Tragos - Radix Mendosus
Tragos are relatively new to the death metal scene but are quickly leaving an impression with their debut “Radix Mendosus.” Hailing from France, their work is steeped in mythology themes and their style is almost like technical melodic death metal.
Right from the opening title track, one can definitely hear the heavy bass work, sharp riffs and gruff vocals that will appeal to fans of older Cannibal Corpse or even a bit of Carcass. The music doesn’t really have that brutal edge, but it is harsh enough that it isn’t really anywhere close to a somber touch like Insomnium. One thing listeners will notice is that shift from heavy chugs to more melodic, almost classical passages. Tragos have a tendency to weave in classical sounding guitar/ bass lines here and there, ranging from Mozart to Chopin, which is their trademark. Sometimes it sounds a bit juxtaposition such as on ‘Dusk Inexora’ and other times it seamlessly flows together on ‘Pathopithecus.’ Staying to the core as death metal though the band never truly breaks that old school formation, it is just interesting to hear the mix together.
Some tracks come off more as death metal without too much classical influence, so those looking for heavier opuses will enjoy a track like ‘Devius Doxa’ which thunders through with little room for melody. But then things shift right back to the ‘melodic meets heavy’ with ‘Praecipuos’ which has some very excellent guitar solos that lean more towards the technical side and add more flair to the music. At the same time though some of the riffs sound a bit familiar as if it has been heard before, such as with Trans Siberia Orchestra and their claim to fame for making Christmas music ‘metal as hell.’ ‘Unto Denial’ brings more of the more straightforward metal, but without the melodic influences, it tends to make the track seem a bit stale and repetitive. Finally there is ‘Melostriatum’ which is chock full of classical inspired riffs and churns along with ferocity and some restraint, but is still a beast of a track.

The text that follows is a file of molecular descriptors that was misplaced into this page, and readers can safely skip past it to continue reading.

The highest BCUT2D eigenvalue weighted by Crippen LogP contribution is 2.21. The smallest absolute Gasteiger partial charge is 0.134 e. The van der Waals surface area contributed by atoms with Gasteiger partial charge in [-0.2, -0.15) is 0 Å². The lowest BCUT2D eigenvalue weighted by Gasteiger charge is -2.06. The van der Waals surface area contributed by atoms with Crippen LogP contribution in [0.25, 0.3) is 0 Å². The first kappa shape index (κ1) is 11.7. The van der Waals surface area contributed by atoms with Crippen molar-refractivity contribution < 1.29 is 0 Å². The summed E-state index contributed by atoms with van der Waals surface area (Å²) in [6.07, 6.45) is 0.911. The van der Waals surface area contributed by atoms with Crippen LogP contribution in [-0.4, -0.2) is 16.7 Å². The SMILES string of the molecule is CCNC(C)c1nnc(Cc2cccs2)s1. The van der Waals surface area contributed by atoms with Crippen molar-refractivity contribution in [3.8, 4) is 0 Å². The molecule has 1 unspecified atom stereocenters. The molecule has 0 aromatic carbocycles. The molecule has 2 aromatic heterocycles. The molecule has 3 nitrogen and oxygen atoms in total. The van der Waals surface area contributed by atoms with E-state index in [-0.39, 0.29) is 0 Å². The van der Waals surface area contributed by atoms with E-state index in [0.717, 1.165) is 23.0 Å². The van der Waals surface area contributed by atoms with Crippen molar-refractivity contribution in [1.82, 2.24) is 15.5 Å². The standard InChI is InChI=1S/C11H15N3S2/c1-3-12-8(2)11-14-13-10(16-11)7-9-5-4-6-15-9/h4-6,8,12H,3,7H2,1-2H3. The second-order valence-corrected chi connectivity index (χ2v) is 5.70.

Overall it feels like “Rex Mendosus” goes by a bit quickly (the album doesn’t even hit the 30 minute mark), but it will certainly draw in listeners who enjoy classical music and get to hear the renditions of it done on guitar and bass, along with the mythology inspired lyrics, from the Greek Prometheus to Lovecraftian. While Tragos are attempting to make a huge endeavor by mixing classical with death metal, the effect just doesn’t seem quite as impressive as one would have thought. Maybe it is the stripped down sound and just focus of bass, guitar, and vocals which stay monstrously consistent throughout the album, but when one compares it to the likes of Trans Siberian Orchestra or even Septicflesh which has a massively titanic sound with their orchestral backings, or even August Burns Red and their attempt at making classic Christmas songs sound metal, it sounds like Tragos has quite a bit of work to do. The tracks don’t exactly wow, but they do raise eyebrows for sure when the melodic lines hit. For those looking for death metal that rides the line between old school and melodeath and symphonic (despite there being almost no symphonic presence in the music), “Radix Mendosus” is going to be a fun ride to listen to despite how short it is.
3.5 / 5 STARS